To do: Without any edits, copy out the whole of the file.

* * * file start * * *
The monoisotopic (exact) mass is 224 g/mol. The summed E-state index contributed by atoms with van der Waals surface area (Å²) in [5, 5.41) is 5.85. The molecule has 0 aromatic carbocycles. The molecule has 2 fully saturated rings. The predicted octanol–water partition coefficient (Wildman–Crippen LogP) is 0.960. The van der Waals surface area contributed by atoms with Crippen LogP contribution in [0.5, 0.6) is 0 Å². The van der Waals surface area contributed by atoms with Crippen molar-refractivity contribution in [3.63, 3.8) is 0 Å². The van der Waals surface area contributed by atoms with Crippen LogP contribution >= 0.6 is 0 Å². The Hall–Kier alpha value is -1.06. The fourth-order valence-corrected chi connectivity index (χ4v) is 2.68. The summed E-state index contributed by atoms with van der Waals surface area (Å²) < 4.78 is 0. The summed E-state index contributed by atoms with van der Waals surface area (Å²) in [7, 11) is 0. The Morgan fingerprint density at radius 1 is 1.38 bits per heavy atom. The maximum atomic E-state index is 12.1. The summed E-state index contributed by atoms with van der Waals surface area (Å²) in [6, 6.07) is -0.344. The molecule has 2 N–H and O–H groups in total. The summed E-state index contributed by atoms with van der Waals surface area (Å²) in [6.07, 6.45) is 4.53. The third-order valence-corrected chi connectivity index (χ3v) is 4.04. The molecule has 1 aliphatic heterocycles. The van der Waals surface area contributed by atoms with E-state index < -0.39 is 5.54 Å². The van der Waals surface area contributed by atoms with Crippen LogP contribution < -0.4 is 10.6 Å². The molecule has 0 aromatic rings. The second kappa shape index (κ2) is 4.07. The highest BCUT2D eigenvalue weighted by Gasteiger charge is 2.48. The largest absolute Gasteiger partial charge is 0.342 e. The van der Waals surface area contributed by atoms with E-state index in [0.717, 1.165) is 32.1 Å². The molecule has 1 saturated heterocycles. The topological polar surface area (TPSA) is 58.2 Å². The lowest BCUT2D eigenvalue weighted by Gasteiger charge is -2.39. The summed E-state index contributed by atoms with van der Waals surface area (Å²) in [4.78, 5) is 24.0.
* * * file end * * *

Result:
The monoisotopic (exact) mass is 224 g/mol. The summed E-state index contributed by atoms with van der Waals surface area (Å²) in [5, 5.41) is 5.85. The molecule has 0 aromatic carbocycles. The molecule has 2 fully saturated rings. The predicted octanol–water partition coefficient (Wildman–Crippen LogP) is 0.960. The van der Waals surface area contributed by atoms with Crippen LogP contribution in [0.5, 0.6) is 0 Å². The van der Waals surface area contributed by atoms with Crippen molar-refractivity contribution in [3.63, 3.8) is 0 Å². The van der Waals surface area contributed by atoms with Crippen LogP contribution >= 0.6 is 0 Å². The Hall–Kier alpha value is -1.06. The fourth-order valence-corrected chi connectivity index (χ4v) is 2.68. The summed E-state index contributed by atoms with van der Waals surface area (Å²) < 4.78 is 0. The summed E-state index contributed by atoms with van der Waals surface area (Å²) in [7, 11) is 0. The Morgan fingerprint density at radius 1 is 1.38 bits per heavy atom. The maximum atomic E-state index is 12.1. The summed E-state index contributed by atoms with van der Waals surface area (Å²) in [6, 6.07) is -0.344. The molecule has 2 N–H and O–H groups in total. The summed E-state index contributed by atoms with van der Waals surface area (Å²) in [6.07, 6.45) is 4.53. The third-order valence-corrected chi connectivity index (χ3v) is 4.04. The molecule has 1 aliphatic heterocycles. The van der Waals surface area contributed by atoms with E-state index < -0.39 is 5.54 Å². The van der Waals surface area contributed by atoms with Crippen LogP contribution < -0.4 is 10.6 Å². The molecule has 0 aromatic rings. The second kappa shape index (κ2) is 4.07. The highest BCUT2D eigenvalue weighted by Gasteiger charge is 2.48. The largest absolute Gasteiger partial charge is 0.342 e. The van der Waals surface area contributed by atoms with E-state index in [0.717, 1.165) is 32.1 Å². The molecule has 1 saturated heterocycles. The topological polar surface area (TPSA) is 58.2 Å². The lowest BCUT2D eigenvalue weighted by Gasteiger charge is -2.39. The summed E-state index contributed by atoms with van der Waals surface area (Å²) in [4.78, 5) is 24.0.